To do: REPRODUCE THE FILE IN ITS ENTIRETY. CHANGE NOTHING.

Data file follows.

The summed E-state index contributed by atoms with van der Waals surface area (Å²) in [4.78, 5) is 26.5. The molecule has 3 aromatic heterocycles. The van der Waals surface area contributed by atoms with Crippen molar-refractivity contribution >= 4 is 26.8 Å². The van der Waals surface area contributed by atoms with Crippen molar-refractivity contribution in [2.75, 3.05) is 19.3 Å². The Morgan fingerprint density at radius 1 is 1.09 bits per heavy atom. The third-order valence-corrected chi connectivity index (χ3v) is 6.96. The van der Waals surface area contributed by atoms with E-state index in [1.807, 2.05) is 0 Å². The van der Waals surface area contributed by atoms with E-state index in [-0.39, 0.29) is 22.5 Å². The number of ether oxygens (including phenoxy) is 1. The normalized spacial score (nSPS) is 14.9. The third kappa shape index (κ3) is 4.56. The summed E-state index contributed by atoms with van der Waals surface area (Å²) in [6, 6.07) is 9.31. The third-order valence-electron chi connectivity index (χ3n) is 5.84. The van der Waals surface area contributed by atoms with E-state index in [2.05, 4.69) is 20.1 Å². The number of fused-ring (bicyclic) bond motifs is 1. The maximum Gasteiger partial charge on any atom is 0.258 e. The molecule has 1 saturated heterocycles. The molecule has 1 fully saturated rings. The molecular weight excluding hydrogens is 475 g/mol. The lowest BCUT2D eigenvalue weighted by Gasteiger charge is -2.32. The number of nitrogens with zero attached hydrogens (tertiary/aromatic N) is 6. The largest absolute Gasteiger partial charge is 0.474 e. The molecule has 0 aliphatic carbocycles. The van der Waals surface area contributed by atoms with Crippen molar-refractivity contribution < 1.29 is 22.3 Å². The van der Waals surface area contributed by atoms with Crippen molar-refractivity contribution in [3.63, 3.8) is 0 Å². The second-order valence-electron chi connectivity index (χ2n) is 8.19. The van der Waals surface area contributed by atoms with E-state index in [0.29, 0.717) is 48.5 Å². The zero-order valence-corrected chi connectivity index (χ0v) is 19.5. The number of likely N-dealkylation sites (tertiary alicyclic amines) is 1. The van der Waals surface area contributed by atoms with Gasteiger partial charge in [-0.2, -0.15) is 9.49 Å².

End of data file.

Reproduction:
The summed E-state index contributed by atoms with van der Waals surface area (Å²) in [4.78, 5) is 26.5. The molecule has 3 aromatic heterocycles. The van der Waals surface area contributed by atoms with Crippen molar-refractivity contribution >= 4 is 26.8 Å². The van der Waals surface area contributed by atoms with Crippen molar-refractivity contribution in [2.75, 3.05) is 19.3 Å². The Morgan fingerprint density at radius 1 is 1.09 bits per heavy atom. The third-order valence-corrected chi connectivity index (χ3v) is 6.96. The van der Waals surface area contributed by atoms with E-state index in [1.807, 2.05) is 0 Å². The van der Waals surface area contributed by atoms with E-state index in [-0.39, 0.29) is 22.5 Å². The number of ether oxygens (including phenoxy) is 1. The normalized spacial score (nSPS) is 14.9. The third kappa shape index (κ3) is 4.56. The summed E-state index contributed by atoms with van der Waals surface area (Å²) in [6, 6.07) is 9.31. The third-order valence-electron chi connectivity index (χ3n) is 5.84. The van der Waals surface area contributed by atoms with E-state index in [2.05, 4.69) is 20.1 Å². The number of fused-ring (bicyclic) bond motifs is 1. The maximum Gasteiger partial charge on any atom is 0.258 e. The molecule has 1 saturated heterocycles. The molecule has 1 fully saturated rings. The molecular weight excluding hydrogens is 475 g/mol. The lowest BCUT2D eigenvalue weighted by Gasteiger charge is -2.32. The number of nitrogens with zero attached hydrogens (tertiary/aromatic N) is 6. The largest absolute Gasteiger partial charge is 0.474 e. The molecule has 0 aliphatic carbocycles. The van der Waals surface area contributed by atoms with Crippen molar-refractivity contribution < 1.29 is 22.3 Å². The van der Waals surface area contributed by atoms with Crippen molar-refractivity contribution in [3.63, 3.8) is 0 Å². The second-order valence-electron chi connectivity index (χ2n) is 8.19. The van der Waals surface area contributed by atoms with E-state index in [0.29, 0.717) is 48.5 Å². The zero-order valence-corrected chi connectivity index (χ0v) is 19.5. The number of likely N-dealkylation sites (tertiary alicyclic amines) is 1. The van der Waals surface area contributed by atoms with Gasteiger partial charge in [-0.2, -0.15) is 9.49 Å².